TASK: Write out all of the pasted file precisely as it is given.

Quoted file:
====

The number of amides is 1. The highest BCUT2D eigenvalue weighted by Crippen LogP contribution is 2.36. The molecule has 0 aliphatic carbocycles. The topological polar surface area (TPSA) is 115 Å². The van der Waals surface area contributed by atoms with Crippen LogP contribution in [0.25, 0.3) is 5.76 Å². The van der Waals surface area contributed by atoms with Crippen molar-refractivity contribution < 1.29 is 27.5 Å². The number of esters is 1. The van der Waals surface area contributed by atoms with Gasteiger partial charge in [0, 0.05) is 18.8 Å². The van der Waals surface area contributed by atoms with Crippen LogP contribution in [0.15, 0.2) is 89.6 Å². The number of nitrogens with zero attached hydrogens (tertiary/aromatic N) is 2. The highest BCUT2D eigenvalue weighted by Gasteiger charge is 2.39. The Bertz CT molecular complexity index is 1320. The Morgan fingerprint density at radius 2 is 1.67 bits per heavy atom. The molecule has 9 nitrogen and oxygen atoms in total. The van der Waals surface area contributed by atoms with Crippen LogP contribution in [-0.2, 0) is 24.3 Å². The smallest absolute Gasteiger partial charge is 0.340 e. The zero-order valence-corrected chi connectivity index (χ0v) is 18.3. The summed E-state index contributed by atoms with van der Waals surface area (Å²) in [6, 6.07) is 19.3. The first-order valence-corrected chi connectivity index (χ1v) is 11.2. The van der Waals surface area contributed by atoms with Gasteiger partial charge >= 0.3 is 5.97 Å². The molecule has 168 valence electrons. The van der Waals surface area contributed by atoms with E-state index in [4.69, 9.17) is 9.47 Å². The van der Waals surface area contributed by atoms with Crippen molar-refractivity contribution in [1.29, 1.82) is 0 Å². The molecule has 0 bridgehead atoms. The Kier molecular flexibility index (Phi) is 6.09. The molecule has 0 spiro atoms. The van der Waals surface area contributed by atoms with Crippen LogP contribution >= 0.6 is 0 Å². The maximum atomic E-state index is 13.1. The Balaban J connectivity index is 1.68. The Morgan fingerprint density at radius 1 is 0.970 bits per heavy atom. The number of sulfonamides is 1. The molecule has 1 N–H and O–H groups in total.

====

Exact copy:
The number of amides is 1. The highest BCUT2D eigenvalue weighted by Crippen LogP contribution is 2.36. The molecule has 0 aliphatic carbocycles. The topological polar surface area (TPSA) is 115 Å². The van der Waals surface area contributed by atoms with Crippen LogP contribution in [0.25, 0.3) is 5.76 Å². The van der Waals surface area contributed by atoms with Crippen molar-refractivity contribution < 1.29 is 27.5 Å². The number of esters is 1. The van der Waals surface area contributed by atoms with Gasteiger partial charge in [0, 0.05) is 18.8 Å². The van der Waals surface area contributed by atoms with Crippen LogP contribution in [0.15, 0.2) is 89.6 Å². The number of nitrogens with zero attached hydrogens (tertiary/aromatic N) is 2. The highest BCUT2D eigenvalue weighted by Gasteiger charge is 2.39. The Bertz CT molecular complexity index is 1320. The Morgan fingerprint density at radius 2 is 1.67 bits per heavy atom. The molecule has 9 nitrogen and oxygen atoms in total. The van der Waals surface area contributed by atoms with Crippen LogP contribution in [-0.2, 0) is 24.3 Å². The smallest absolute Gasteiger partial charge is 0.340 e. The zero-order valence-corrected chi connectivity index (χ0v) is 18.3. The summed E-state index contributed by atoms with van der Waals surface area (Å²) in [6, 6.07) is 19.3. The first-order valence-corrected chi connectivity index (χ1v) is 11.2. The van der Waals surface area contributed by atoms with Gasteiger partial charge >= 0.3 is 5.97 Å². The molecule has 168 valence electrons. The van der Waals surface area contributed by atoms with E-state index in [4.69, 9.17) is 9.47 Å². The van der Waals surface area contributed by atoms with Crippen molar-refractivity contribution in [1.29, 1.82) is 0 Å². The molecule has 0 bridgehead atoms. The Kier molecular flexibility index (Phi) is 6.09. The molecule has 0 spiro atoms. The van der Waals surface area contributed by atoms with Crippen LogP contribution >= 0.6 is 0 Å². The maximum atomic E-state index is 13.1. The Balaban J connectivity index is 1.68. The Morgan fingerprint density at radius 1 is 0.970 bits per heavy atom. The number of sulfonamides is 1. The molecule has 1 N–H and O–H groups in total.